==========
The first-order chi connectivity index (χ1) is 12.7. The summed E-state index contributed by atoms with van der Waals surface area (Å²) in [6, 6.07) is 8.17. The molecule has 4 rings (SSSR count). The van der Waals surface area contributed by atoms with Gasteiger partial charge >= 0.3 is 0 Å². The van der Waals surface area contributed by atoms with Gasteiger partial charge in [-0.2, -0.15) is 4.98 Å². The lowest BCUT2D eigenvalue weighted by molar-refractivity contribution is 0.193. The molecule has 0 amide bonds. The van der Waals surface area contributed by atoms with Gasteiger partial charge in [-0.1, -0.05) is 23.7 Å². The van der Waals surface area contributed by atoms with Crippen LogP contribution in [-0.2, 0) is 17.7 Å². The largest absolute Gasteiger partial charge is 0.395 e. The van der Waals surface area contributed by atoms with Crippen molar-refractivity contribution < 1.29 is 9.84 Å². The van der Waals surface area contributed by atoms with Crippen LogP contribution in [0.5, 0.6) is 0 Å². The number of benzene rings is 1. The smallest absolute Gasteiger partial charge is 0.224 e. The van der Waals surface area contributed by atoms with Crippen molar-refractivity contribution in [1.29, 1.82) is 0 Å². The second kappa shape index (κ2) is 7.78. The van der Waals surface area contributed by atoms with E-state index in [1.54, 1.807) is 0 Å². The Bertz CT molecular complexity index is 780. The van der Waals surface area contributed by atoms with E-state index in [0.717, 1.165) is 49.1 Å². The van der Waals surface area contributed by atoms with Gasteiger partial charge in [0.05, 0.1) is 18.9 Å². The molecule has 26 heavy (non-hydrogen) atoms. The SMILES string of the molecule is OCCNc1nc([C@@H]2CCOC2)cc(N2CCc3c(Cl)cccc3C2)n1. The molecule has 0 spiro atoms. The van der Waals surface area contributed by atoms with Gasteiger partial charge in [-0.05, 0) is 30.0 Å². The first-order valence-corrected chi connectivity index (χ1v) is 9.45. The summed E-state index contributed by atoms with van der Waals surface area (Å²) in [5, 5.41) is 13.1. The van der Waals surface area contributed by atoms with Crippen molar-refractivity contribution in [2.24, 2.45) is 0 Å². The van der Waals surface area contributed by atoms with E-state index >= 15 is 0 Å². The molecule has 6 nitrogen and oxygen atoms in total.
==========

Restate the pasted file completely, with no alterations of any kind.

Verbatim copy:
The first-order chi connectivity index (χ1) is 12.7. The summed E-state index contributed by atoms with van der Waals surface area (Å²) in [6, 6.07) is 8.17. The molecule has 4 rings (SSSR count). The van der Waals surface area contributed by atoms with Gasteiger partial charge >= 0.3 is 0 Å². The van der Waals surface area contributed by atoms with Gasteiger partial charge in [-0.2, -0.15) is 4.98 Å². The lowest BCUT2D eigenvalue weighted by molar-refractivity contribution is 0.193. The molecule has 0 amide bonds. The van der Waals surface area contributed by atoms with Gasteiger partial charge in [-0.1, -0.05) is 23.7 Å². The van der Waals surface area contributed by atoms with Crippen LogP contribution in [-0.2, 0) is 17.7 Å². The largest absolute Gasteiger partial charge is 0.395 e. The van der Waals surface area contributed by atoms with Crippen molar-refractivity contribution < 1.29 is 9.84 Å². The van der Waals surface area contributed by atoms with Crippen LogP contribution in [0.5, 0.6) is 0 Å². The number of benzene rings is 1. The smallest absolute Gasteiger partial charge is 0.224 e. The van der Waals surface area contributed by atoms with Crippen molar-refractivity contribution in [1.29, 1.82) is 0 Å². The second kappa shape index (κ2) is 7.78. The van der Waals surface area contributed by atoms with E-state index in [1.54, 1.807) is 0 Å². The Bertz CT molecular complexity index is 780. The van der Waals surface area contributed by atoms with E-state index in [0.717, 1.165) is 49.1 Å². The van der Waals surface area contributed by atoms with Gasteiger partial charge in [0.05, 0.1) is 18.9 Å². The molecule has 26 heavy (non-hydrogen) atoms. The SMILES string of the molecule is OCCNc1nc([C@@H]2CCOC2)cc(N2CCc3c(Cl)cccc3C2)n1. The molecule has 0 spiro atoms. The van der Waals surface area contributed by atoms with Gasteiger partial charge in [-0.05, 0) is 30.0 Å². The first-order valence-corrected chi connectivity index (χ1v) is 9.45. The summed E-state index contributed by atoms with van der Waals surface area (Å²) in [5, 5.41) is 13.1. The van der Waals surface area contributed by atoms with Crippen molar-refractivity contribution in [2.24, 2.45) is 0 Å². The van der Waals surface area contributed by atoms with E-state index >= 15 is 0 Å². The molecule has 6 nitrogen and oxygen atoms in total.